At the LGBTQ senior community where John James lives in Philadelphia, residents keep busy with trips to the garden or—before the pandemic—screenings of Strangers on a Train in the rec room. James does not care for any of that right now. Each morning, he combs through medical-research databases and downloads every paper he can find on COVID-19 treatments, scribbling notes about the parts that stand out. Most days, he reads papers at his desk until 1 a.m. Besides research, “there’s not much else I do in the day,” he told me. “I’m 79. I’m retired. I want to do things that are serious.”

All of his work is in service of a website he recently launched, called COVIDSalon: Treatment Options. He updates it nearly every day, tracking the highest-profile and most promising COVID-19 drugs. It’s an old-school, text-heavy site, with reporting about drug trials, links to outside resources, and overviews of medications in the news all stacked onto a single page.

Few people understand the value of tracking treatments better than James. In 1986, when gay men across the country were dying from AIDS and were desperate for guidance, James began publishing updates on experimental-drug trials in a newsletter he called AIDS Treatment News, or ATN. James is not a doctor, and he is not HIV-positive, but during his time working as a computer programmer at the National Institutes of Health in the early 1960s, he learned to read medical research and interpret statistics. Despite operating on a tiny budget, ATN became one of the primary news sources for the queer community. In 1991, The New York Times noted that ATN was the newsletter “most frequently cited” by doctors and people with AIDS alike as their main source for drug news. Congress even referenced the newsletter in a report …read more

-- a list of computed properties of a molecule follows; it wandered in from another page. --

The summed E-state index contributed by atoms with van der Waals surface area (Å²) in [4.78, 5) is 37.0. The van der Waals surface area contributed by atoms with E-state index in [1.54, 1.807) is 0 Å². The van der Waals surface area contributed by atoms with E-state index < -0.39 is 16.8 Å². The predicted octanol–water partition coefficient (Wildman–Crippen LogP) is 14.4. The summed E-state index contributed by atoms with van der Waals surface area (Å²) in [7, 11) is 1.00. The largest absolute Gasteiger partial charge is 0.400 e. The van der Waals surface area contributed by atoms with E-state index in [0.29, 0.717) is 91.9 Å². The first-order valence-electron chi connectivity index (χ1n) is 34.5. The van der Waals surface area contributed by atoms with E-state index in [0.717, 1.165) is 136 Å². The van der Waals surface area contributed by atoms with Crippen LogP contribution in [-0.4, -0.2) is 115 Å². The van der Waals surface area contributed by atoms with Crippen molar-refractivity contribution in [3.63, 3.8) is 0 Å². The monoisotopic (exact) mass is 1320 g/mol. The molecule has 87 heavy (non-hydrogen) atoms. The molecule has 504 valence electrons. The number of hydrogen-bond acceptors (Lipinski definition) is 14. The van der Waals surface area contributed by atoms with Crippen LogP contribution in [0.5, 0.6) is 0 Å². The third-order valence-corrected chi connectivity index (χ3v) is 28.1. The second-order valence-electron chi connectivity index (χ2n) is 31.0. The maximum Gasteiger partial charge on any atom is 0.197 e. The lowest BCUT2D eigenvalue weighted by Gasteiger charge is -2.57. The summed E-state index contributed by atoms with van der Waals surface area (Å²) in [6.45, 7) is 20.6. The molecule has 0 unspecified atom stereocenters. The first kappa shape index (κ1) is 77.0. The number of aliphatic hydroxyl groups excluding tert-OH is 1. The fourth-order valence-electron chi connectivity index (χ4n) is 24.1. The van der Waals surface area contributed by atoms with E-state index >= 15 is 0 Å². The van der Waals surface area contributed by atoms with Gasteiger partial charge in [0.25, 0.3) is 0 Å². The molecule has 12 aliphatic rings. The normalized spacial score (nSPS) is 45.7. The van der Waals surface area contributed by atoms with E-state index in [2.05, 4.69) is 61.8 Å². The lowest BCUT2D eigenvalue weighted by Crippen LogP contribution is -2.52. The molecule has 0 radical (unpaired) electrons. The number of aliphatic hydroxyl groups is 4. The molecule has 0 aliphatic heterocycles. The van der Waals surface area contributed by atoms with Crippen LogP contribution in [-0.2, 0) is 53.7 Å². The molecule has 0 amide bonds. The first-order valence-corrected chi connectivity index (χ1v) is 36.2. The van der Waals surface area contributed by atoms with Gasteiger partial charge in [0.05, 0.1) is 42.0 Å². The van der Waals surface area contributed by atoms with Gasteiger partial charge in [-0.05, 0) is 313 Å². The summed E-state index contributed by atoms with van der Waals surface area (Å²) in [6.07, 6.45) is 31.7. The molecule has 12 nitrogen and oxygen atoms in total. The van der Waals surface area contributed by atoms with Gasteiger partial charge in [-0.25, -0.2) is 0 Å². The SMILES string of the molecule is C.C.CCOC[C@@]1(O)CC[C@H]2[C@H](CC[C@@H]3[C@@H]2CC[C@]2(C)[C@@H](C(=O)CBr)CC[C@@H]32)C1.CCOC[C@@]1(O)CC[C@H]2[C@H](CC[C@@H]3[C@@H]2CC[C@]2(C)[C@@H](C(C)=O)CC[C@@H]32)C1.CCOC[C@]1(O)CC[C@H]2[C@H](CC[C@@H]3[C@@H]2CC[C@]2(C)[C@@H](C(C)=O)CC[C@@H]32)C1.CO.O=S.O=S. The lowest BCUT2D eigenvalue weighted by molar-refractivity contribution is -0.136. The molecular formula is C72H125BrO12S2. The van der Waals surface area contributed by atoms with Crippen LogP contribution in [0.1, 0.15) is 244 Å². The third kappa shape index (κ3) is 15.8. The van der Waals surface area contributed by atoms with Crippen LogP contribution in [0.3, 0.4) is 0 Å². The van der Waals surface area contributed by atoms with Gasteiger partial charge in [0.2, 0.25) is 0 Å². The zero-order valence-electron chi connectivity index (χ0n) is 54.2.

Source:: The Atlantic – Health

      

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